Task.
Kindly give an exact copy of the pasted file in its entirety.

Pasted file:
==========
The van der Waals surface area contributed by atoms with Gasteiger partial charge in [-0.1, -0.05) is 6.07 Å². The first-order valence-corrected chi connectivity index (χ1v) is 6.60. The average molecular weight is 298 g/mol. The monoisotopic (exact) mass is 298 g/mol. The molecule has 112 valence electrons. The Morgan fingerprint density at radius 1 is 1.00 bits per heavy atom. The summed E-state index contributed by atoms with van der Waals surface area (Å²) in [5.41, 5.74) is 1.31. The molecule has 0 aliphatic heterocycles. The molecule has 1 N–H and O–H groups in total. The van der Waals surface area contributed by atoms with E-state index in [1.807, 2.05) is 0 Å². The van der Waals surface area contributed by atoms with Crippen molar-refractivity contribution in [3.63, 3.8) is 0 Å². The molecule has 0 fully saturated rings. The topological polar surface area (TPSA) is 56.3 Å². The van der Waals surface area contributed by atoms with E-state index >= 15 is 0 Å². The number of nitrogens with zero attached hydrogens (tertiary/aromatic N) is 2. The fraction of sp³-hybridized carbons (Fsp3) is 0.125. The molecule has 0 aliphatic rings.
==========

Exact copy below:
The van der Waals surface area contributed by atoms with Gasteiger partial charge in [-0.1, -0.05) is 6.07 Å². The first-order valence-corrected chi connectivity index (χ1v) is 6.60. The average molecular weight is 298 g/mol. The monoisotopic (exact) mass is 298 g/mol. The molecule has 112 valence electrons. The Morgan fingerprint density at radius 1 is 1.00 bits per heavy atom. The summed E-state index contributed by atoms with van der Waals surface area (Å²) in [5.41, 5.74) is 1.31. The molecule has 0 aliphatic heterocycles. The molecule has 1 N–H and O–H groups in total. The van der Waals surface area contributed by atoms with E-state index in [1.807, 2.05) is 0 Å². The van der Waals surface area contributed by atoms with Crippen molar-refractivity contribution in [3.63, 3.8) is 0 Å². The molecule has 0 fully saturated rings. The topological polar surface area (TPSA) is 56.3 Å². The van der Waals surface area contributed by atoms with E-state index >= 15 is 0 Å². The number of nitrogens with zero attached hydrogens (tertiary/aromatic N) is 2. The fraction of sp³-hybridized carbons (Fsp3) is 0.125. The molecule has 0 aliphatic rings.